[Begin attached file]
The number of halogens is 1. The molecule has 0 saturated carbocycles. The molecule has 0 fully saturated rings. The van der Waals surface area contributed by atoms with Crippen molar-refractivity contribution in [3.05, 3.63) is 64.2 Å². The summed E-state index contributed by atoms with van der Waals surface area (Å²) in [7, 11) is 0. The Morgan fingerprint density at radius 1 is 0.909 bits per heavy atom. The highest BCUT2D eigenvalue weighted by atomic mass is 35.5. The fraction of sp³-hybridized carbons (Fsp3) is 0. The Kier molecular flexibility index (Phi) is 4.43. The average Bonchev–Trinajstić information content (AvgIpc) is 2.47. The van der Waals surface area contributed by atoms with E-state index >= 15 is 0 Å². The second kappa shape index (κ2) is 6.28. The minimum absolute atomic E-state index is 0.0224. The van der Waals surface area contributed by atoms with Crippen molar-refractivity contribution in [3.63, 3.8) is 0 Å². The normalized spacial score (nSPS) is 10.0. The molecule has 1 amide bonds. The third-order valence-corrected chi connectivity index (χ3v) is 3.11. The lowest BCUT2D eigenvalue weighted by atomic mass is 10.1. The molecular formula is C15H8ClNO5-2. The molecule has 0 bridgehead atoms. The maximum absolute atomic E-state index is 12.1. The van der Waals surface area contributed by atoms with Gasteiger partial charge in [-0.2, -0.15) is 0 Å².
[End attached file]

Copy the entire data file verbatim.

The number of halogens is 1. The molecule has 0 saturated carbocycles. The molecule has 0 fully saturated rings. The van der Waals surface area contributed by atoms with Crippen molar-refractivity contribution in [3.05, 3.63) is 64.2 Å². The summed E-state index contributed by atoms with van der Waals surface area (Å²) in [7, 11) is 0. The Morgan fingerprint density at radius 1 is 0.909 bits per heavy atom. The highest BCUT2D eigenvalue weighted by atomic mass is 35.5. The fraction of sp³-hybridized carbons (Fsp3) is 0. The Kier molecular flexibility index (Phi) is 4.43. The average Bonchev–Trinajstić information content (AvgIpc) is 2.47. The van der Waals surface area contributed by atoms with E-state index >= 15 is 0 Å². The second kappa shape index (κ2) is 6.28. The minimum absolute atomic E-state index is 0.0224. The van der Waals surface area contributed by atoms with Crippen molar-refractivity contribution in [3.63, 3.8) is 0 Å². The normalized spacial score (nSPS) is 10.0. The molecule has 1 amide bonds. The third-order valence-corrected chi connectivity index (χ3v) is 3.11. The lowest BCUT2D eigenvalue weighted by atomic mass is 10.1. The molecular formula is C15H8ClNO5-2. The molecule has 0 bridgehead atoms. The maximum absolute atomic E-state index is 12.1. The van der Waals surface area contributed by atoms with Gasteiger partial charge in [-0.2, -0.15) is 0 Å².